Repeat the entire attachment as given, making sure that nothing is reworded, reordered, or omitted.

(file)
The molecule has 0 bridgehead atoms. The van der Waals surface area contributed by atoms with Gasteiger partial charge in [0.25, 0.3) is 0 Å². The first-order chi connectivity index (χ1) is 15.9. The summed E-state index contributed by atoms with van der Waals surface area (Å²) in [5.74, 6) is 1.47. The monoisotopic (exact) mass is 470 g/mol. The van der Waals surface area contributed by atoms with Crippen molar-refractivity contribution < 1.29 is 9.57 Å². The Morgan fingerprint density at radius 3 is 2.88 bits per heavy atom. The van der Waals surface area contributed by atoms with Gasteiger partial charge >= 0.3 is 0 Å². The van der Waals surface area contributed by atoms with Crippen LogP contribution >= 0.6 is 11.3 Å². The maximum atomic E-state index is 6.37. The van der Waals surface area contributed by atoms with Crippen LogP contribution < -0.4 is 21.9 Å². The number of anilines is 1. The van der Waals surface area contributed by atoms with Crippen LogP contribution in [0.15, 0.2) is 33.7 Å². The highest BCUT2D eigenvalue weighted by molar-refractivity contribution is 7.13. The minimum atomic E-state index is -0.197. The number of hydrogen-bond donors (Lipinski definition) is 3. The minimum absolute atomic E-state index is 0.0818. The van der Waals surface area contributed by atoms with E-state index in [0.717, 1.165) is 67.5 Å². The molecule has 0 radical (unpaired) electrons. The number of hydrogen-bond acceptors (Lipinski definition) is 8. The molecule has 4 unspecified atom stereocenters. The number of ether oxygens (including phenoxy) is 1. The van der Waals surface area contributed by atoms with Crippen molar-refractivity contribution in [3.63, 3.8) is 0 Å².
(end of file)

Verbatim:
The molecule has 0 bridgehead atoms. The van der Waals surface area contributed by atoms with Gasteiger partial charge in [0.25, 0.3) is 0 Å². The first-order chi connectivity index (χ1) is 15.9. The summed E-state index contributed by atoms with van der Waals surface area (Å²) in [5.74, 6) is 1.47. The monoisotopic (exact) mass is 470 g/mol. The van der Waals surface area contributed by atoms with Crippen molar-refractivity contribution < 1.29 is 9.57 Å². The Morgan fingerprint density at radius 3 is 2.88 bits per heavy atom. The van der Waals surface area contributed by atoms with Gasteiger partial charge >= 0.3 is 0 Å². The van der Waals surface area contributed by atoms with Crippen LogP contribution >= 0.6 is 11.3 Å². The maximum atomic E-state index is 6.37. The van der Waals surface area contributed by atoms with Crippen LogP contribution < -0.4 is 21.9 Å². The number of anilines is 1. The van der Waals surface area contributed by atoms with Crippen LogP contribution in [0.15, 0.2) is 33.7 Å². The highest BCUT2D eigenvalue weighted by molar-refractivity contribution is 7.13. The minimum atomic E-state index is -0.197. The number of hydrogen-bond donors (Lipinski definition) is 3. The minimum absolute atomic E-state index is 0.0818. The van der Waals surface area contributed by atoms with E-state index in [0.717, 1.165) is 67.5 Å². The molecule has 0 radical (unpaired) electrons. The number of hydrogen-bond acceptors (Lipinski definition) is 8. The molecule has 4 unspecified atom stereocenters. The number of ether oxygens (including phenoxy) is 1. The van der Waals surface area contributed by atoms with Crippen molar-refractivity contribution in [3.63, 3.8) is 0 Å².